As Hindi filmdom’s highest paid star, Aamir Khan’s mass appeal is unquestioned. On the entire subcontinent, only Chennai-based Chiranjeevi, Mamooty, Rajnikant, and Venkatesh make more per movie. After Rang De Basanti, Fanaa is Khan’s second wide release of 2006. Here Khan plays Rehan Qadri, a happy-go-lucky tour guide in New Delhi, an aloof jack-of-all-trades, not unlike his characters in Rangeela and Raja Hindustani. Exactly which of the “all” trades he specializes in is the heart-wringing plot twist Fanaa gears up for. In Kohli’s supremely entertaining romantic thriller, etched out against the ever-changing geopolitical winds of the subcontinent, here finally is a character that is at once endearing and incendiary.

The film is also noteworthy as the comeback vehicle for Kajol—without doubt one of the most talented performers in Hindi cinema over the last decade. The slightly watered-down plot has Zooni (Kajol), a blind beauty from Kashmir, traveling to New Delhi on a singing tour, where she catches the eye of the storied tour guide Rehan. The reserved Zooni is, literally, blind to Rehan’s affections or, for that matter, Rehan’s true intentions. Suffice it to say that Rehan-the-lover has a roving eye and that Rehan has an alter-ego with serious career issues.

Filmed against a backdrop of New Delhi’s famed monuments and beautiful snowy vistas of Poland (proxy here for Kashmir’s up-country), Fanaa’s gorgeous contours help overcome an anemic storyline. As romantic leads, Khan and Kajol are nothing short of sizzling. Kajol’s Zooni is a shy woman who endears herself to a destiny she did not choose while Khan’s Rehan chooses a destiny that must be safeguarded, even from himself.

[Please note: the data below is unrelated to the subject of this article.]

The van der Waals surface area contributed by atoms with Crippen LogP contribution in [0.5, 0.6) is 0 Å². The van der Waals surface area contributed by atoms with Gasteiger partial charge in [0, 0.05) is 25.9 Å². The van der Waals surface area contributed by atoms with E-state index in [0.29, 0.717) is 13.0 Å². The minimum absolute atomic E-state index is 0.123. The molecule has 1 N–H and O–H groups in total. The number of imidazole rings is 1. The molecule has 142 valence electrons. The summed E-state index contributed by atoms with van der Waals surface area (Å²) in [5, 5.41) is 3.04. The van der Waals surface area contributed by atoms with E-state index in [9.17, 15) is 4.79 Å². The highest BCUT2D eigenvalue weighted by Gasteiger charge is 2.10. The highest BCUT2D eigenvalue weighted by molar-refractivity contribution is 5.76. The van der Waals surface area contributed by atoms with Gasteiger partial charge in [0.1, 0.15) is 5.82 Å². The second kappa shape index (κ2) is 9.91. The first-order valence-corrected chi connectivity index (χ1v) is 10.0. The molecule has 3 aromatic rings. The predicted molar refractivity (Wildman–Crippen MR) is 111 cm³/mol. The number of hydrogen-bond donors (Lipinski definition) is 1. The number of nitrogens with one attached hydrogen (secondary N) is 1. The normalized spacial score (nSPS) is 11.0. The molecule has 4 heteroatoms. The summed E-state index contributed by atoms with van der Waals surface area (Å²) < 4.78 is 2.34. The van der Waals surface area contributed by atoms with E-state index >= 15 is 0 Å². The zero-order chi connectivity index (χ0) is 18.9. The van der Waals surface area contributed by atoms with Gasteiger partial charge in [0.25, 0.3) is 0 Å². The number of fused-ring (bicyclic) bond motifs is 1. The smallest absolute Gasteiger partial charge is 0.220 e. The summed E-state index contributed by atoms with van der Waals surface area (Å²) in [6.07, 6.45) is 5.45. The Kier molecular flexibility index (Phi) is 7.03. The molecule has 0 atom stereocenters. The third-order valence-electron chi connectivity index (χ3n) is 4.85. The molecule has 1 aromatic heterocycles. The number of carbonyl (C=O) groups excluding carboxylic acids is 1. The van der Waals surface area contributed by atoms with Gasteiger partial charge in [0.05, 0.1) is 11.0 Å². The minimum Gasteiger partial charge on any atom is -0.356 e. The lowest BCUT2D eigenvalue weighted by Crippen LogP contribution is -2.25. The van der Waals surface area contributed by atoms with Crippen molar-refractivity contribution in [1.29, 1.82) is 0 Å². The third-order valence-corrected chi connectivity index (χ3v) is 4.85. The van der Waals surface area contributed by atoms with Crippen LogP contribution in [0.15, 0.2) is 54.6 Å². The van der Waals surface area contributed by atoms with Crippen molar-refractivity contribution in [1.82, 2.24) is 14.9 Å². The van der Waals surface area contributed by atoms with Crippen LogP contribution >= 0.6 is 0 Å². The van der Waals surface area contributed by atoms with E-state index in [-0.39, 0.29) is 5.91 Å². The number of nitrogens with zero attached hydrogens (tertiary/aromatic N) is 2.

While Yash Raj Films’ reputation for a glossy finish remains intact, their track record of accompanying blockbuster films with blockbuster scores is tarnished. Yes, “chand sifarish” is a top-rung neo-qawwali that has made it to top of the charts, thanks in part to the re-introduction by Jatin-Lalit of the Arabic oudh string instrument, which creates a wider, richer clanging hook. The rest of the score, alas, falls short. Jatin-Latin—the popular fraternal duo that gave us the musical juggernauts Dilwale Dulhania Le Jayenge and Kabhie Khushi Kabhie Gham—here carelessly repeat extended notes from their own previous songs, giving the music an unpleasant after-taste.

Playing to full houses in places as far away as Kenya, Australia, and even the Netherlands, Fanaa has hit a bull’s-eye.

Khan’s populist image, however, has not been without detractors. His recent comments about the dam being constructed on the Narmada river irked Gujarat’s ruling political party into banning the release of Fanaa in that state. The politicos begrudgingly gave in after a week, yielding to public outcry over a homegrown movie that was screening to packed houses elsewhere all across the globe. As that and Fanaa’s $800,000, 72-theater Memorial Day Weekend U.S. bow proved, this Khan is the reigning king of the box office.

Aniruddh Chawda writes from Wisconsin, on America’s north coast.

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